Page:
Thursday, December 07, 2006

Another article, I'd like to remember to remind me about my trip to Cincinnati. From the Universities newspaper:

Hillel hosts international filmmaker
Film followed with discussion
Katie Hayden
Issue date: 12/2/04 Section: Arts & Entertainment

Filmmaker Dan Katzir visited the University of Cincinnati Tuesday for a screening and discussion hosted by the Hillel Center of his internationally renown film, Out For Love...Be Back Shortly.

In Katzir's film, he documents his pursuit to find love during the period of Prime Minister Yitzhak Rabin's end of reign and assassination.

After receiving his bachelor's degree from Tel Aviv University he studied at The American Film Institute to earn his master's degree in directing. Katzir also served as a lieutenant and paratrooper in the Israeli army. He says that his films are influenced by Russian art and prefers literature to movies for ideas.

At a young age he wished to make films filled with action and drama. However he soon realized that though he had a lot of anger inside him, he was "still an incurable romantic."

After finishing Out For Love in 1997, the film was taken on the road for viewing in 1999. It exposes the process leading up to and the courtship between Katzir and Iris, a young girl serving in the army along side Rabin's granddaughter, Noa.

Katzir made a point not to take a political view on the situation of the times. It truly is "just a love story," Katzir said. He expresses how difficult it was for him to articulate his feelings to Iris. "In my country it seems the only time people express their emotion and love is in large groups during ceremonies," he said. This was quite evident in the movie.

Out For Love is not for the faint of heart or weak of stomach. There are several graphic images taken from actual footage after terrorist attacks on his hometown.

A few parts of the film are a little slow and at times dry. A lot of it seems to deal with the inner conflict between Katzir and his issues with expressing his emotions toward Iris.

In the beginning his grandmother reveals a piece of her life that appears to be very difficult for her. She expresses emotions such as hope, despair, broken heart, desolation, misery and loneliness. She also tries to conceal these feelings by not allowing herself to discuss it.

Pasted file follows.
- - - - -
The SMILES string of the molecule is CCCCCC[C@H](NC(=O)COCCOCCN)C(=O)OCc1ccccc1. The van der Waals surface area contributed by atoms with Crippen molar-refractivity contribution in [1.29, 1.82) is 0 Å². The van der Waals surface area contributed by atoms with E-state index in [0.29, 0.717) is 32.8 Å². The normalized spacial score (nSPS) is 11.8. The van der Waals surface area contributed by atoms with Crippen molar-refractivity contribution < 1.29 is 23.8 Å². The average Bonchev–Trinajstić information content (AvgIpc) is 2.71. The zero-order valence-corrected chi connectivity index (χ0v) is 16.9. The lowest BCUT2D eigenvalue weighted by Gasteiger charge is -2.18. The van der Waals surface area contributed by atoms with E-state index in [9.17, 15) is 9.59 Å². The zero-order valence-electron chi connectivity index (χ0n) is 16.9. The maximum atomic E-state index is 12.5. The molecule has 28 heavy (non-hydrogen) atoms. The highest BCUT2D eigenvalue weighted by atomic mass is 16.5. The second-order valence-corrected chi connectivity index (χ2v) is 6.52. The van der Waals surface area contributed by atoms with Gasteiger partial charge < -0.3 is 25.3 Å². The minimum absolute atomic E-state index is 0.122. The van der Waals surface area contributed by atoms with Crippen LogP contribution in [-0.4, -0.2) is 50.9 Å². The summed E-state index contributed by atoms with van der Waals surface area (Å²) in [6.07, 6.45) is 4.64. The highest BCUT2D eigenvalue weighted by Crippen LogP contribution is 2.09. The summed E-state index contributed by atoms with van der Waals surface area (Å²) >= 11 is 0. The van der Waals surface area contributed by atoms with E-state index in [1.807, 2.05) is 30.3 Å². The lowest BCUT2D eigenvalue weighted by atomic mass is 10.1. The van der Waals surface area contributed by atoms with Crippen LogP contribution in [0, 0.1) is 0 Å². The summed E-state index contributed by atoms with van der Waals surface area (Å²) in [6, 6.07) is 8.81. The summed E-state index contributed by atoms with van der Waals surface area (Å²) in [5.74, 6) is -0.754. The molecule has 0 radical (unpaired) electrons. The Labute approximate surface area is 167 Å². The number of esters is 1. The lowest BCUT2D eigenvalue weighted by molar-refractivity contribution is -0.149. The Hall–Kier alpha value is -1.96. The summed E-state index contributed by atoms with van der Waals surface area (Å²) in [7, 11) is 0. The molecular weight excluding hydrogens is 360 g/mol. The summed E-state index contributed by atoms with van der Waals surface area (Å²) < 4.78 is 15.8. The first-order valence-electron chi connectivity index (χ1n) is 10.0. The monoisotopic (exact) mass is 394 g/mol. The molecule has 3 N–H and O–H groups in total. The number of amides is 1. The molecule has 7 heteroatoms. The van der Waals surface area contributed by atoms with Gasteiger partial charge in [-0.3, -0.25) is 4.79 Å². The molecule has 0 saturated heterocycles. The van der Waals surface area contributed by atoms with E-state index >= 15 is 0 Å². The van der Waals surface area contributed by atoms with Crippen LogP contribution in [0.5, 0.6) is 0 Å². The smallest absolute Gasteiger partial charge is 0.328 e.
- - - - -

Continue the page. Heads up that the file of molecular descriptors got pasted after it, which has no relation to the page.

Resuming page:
The conflict between Katzir and Iris gets frustrating because it revolves around him attempting to tell Iris how he really feels. There are so many opportunities that you wish he would just get it out, but doesn't. The opportunity passes him by and lets the audience down.

Overall the movie is palatable. Katzir selected the music perfectly, utilizing a soundtrack largely comprised of French music.

Be prepared to read, though, because the film is subtitled.

In case you're wondering what happens to the couple in the film, they broke up. She did not enjoy all the attention that the film had attracted to their lives.

After the screening Katzir answered questions about the film.

"I don't know [what the general message of the film would be]. In art, you don't really know what you're trying to say," said Katzir. He prefers to let people view his films and gather from it what they can.

His views on life are that it is complicated, and rather than black and white, "it is many shades of gray."

Katzir has other movies along with a novel titled, Love Is Always the Answer. He is currently living bi-continentally in Los Angeles, Calif., and his home country of Israel. He has no plans for the future, other than "to find a girlfriend."

The Seattle American Jewish Committee says, "Katzir struggles with seemingly inescapable realities, as he yearns to find the peace within that will enable him to fully experience his life."�

Katzir is known for wanting to tell stories about love at any cost. His other productions will be at the Israeli Film Festival and should some make it back to the states for more international screenings they are worth checking out.

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